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The Death of Venice? City's Battles With Tourism and Flooding Reach Crisis Level

Discussion in 'Vacation Travel Information' started by MULTIZ321, Jan 6, 2019.

  1. MULTIZ321

    MULTIZ321 TUG Member

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    The Death of Venice? City's Battles With Tourism and Flooding Reach Crisis Level
    By Angela Giuffrida/ The Observer/ Italy/ The Guardian/ World/ theguardian.com

    "A tax on daytrippers has hit the headlines, but La Serenissima’s mounting problems also include rising waters, angry locals and a potential black mark from Unesco.

    Venice’s Santa Lucia railway station is packed as visitors scuttle across the concourse towards the water-bus stops. Taking a selfie against the backdrop of the Grand Canal, Ciro Esposito and his girlfriend have just arrived and are unimpressed with what may greet them in future if the Venetian authorities get their way: a minimum city entry fee of €2.50 throughout the year, rising to between €5 and €10 during peak periods.

    It is the price of a cappuccino, but for them “it’s going too far”. “They are using people like a bank machine,” says Esposito. “We are in Europe and can travel freely across borders, yet we have to pay to enter one of our own cities.”

    In earlier times it was the wheeled suitcases that tourists rattled over the cobbles that drew the ire of Venetians – so much so that the authorities pledged to fine anyone caught using one up to €500. That never happened, but now another – more plausible – penalty is being concocted. To manage the impact of the 30 million people who visit the lagoon city every year, the daytrippers – those who come, take pictures, and leave – are to be forced to pay, although it is unclear when the tax will be introduced or how it could be enforced.

    Venice may have a centuries-long history of cultivating tourism, devising crowd-drawing events such as the annual carnival, the Biennale international art exhibition and a star-studded film festival, but the advent of mass tourism has left it struggling with how to deal with the near-constant hordes who trudge around its precious sites, through its 11th century basilica, over its famousRialto bridge, and along its maze of winding calle. The influx is a blessing for the local council’s coffers but a scourge on the city’s fragile monuments and environment....."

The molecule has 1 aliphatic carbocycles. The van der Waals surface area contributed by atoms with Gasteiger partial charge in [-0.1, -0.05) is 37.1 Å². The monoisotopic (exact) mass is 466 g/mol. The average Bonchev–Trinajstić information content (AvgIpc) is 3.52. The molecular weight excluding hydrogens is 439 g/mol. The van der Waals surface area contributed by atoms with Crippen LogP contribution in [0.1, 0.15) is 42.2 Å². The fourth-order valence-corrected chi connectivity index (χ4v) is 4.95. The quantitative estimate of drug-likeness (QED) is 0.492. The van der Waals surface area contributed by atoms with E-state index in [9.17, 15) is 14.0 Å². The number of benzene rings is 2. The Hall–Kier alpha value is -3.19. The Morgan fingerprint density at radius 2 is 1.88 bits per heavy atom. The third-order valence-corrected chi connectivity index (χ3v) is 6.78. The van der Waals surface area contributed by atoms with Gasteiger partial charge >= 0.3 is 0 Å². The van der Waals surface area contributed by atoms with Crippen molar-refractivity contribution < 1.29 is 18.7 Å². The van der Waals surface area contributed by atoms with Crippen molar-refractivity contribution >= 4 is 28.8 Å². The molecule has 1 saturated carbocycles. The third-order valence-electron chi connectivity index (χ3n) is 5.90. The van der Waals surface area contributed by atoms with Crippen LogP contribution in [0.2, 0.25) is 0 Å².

[​IMG]
    Tourists brave the flood water in St Mark’s Square, Venice, in October last year. Photograph: Stefano Mazzola/Awakening/Getty Images


    Richard
     
    CanuckTravlr likes this.
  2. K2Quick

    K2Quick TUG Member

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    Venice seems to really hate tourists. I can't imagine that city would survive economically without them.
     
  3. mjm1

    mjm1 TUG Review Crew: Veteran TUG Member

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    That was my thought as well. While the locals may not like some aspects that tourists bring the tourists most likely make the local’s livelihood possible. I don’t know what percentage of the revenue is derived from tourists, but one would think it is substantial.

    We have visited once and are planning to return next year. However, other than rolling our suitcase from the train station to the nearby hotel where we stayed we are very good tourists. We respect the city, the shops, the restaurants, the sites and the people. Unfortunately, as reported in the article not everyone is like that. Here’s hoping that improves for everyone’s sake.

    Best regards.

    Mike
     
  4. Talent312

    Talent312 Tug Review Crew: Rookie TUG Member

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    Having spent a great many Euros in the real Venice, I can say...
    Ah, yes, the charm of dirty, smelly canals and over priced hotels.

    OTOH, Italy at EPCOT is a lot easier to get to and it doesn't flood.

    [​IMG]
     
  5. CanuckTravlr

    CanuckTravlr TUG Member

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    I have visited Venice three times over almost 50 years. It has been sad to see evidence of the deterioration of many of the buildings over the years from repeated flooding. IMO one of the most iconic and beautiful cities in Europe and one of my favourites. Surprised in the picture not to see any of the raised wooden walkways they used to use during the floods. Maybe it was just too deep this time.

    Surprised (maybe not so much...it's Italy) that the flood control project in the outer islands still isn't projected to be finished until 2022. I know it was controversial, but the Thames flood control system in London has been working and in place for ages.
     

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